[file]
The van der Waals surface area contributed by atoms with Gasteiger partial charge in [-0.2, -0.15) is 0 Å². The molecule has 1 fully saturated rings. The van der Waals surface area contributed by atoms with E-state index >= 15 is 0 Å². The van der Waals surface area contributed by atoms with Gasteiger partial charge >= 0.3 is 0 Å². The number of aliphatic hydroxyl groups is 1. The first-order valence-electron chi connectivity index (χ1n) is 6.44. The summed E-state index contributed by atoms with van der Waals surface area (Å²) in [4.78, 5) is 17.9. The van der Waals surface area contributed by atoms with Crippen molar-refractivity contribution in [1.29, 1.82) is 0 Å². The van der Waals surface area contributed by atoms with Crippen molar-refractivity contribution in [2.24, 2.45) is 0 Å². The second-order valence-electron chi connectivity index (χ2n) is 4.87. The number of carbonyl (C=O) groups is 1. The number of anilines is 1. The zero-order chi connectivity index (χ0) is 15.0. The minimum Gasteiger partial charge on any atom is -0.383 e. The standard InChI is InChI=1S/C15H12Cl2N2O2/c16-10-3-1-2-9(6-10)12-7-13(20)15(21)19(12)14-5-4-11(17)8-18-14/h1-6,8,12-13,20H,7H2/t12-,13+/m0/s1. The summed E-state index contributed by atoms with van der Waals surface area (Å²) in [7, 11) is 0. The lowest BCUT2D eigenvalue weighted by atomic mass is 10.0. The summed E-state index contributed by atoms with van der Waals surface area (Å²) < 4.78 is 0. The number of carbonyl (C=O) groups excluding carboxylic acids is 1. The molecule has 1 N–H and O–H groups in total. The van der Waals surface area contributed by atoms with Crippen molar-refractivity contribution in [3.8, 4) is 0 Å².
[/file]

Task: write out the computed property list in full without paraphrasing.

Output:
The van der Waals surface area contributed by atoms with Gasteiger partial charge in [-0.2, -0.15) is 0 Å². The molecule has 1 fully saturated rings. The van der Waals surface area contributed by atoms with E-state index >= 15 is 0 Å². The van der Waals surface area contributed by atoms with Gasteiger partial charge >= 0.3 is 0 Å². The number of aliphatic hydroxyl groups is 1. The first-order valence-electron chi connectivity index (χ1n) is 6.44. The summed E-state index contributed by atoms with van der Waals surface area (Å²) in [4.78, 5) is 17.9. The van der Waals surface area contributed by atoms with Crippen molar-refractivity contribution in [1.29, 1.82) is 0 Å². The van der Waals surface area contributed by atoms with Crippen molar-refractivity contribution in [2.24, 2.45) is 0 Å². The second-order valence-electron chi connectivity index (χ2n) is 4.87. The number of carbonyl (C=O) groups is 1. The number of anilines is 1. The zero-order chi connectivity index (χ0) is 15.0. The minimum Gasteiger partial charge on any atom is -0.383 e. The standard InChI is InChI=1S/C15H12Cl2N2O2/c16-10-3-1-2-9(6-10)12-7-13(20)15(21)19(12)14-5-4-11(17)8-18-14/h1-6,8,12-13,20H,7H2/t12-,13+/m0/s1. The summed E-state index contributed by atoms with van der Waals surface area (Å²) in [7, 11) is 0. The lowest BCUT2D eigenvalue weighted by atomic mass is 10.0. The summed E-state index contributed by atoms with van der Waals surface area (Å²) < 4.78 is 0. The number of carbonyl (C=O) groups excluding carboxylic acids is 1. The molecule has 1 N–H and O–H groups in total. The van der Waals surface area contributed by atoms with Crippen molar-refractivity contribution in [3.8, 4) is 0 Å².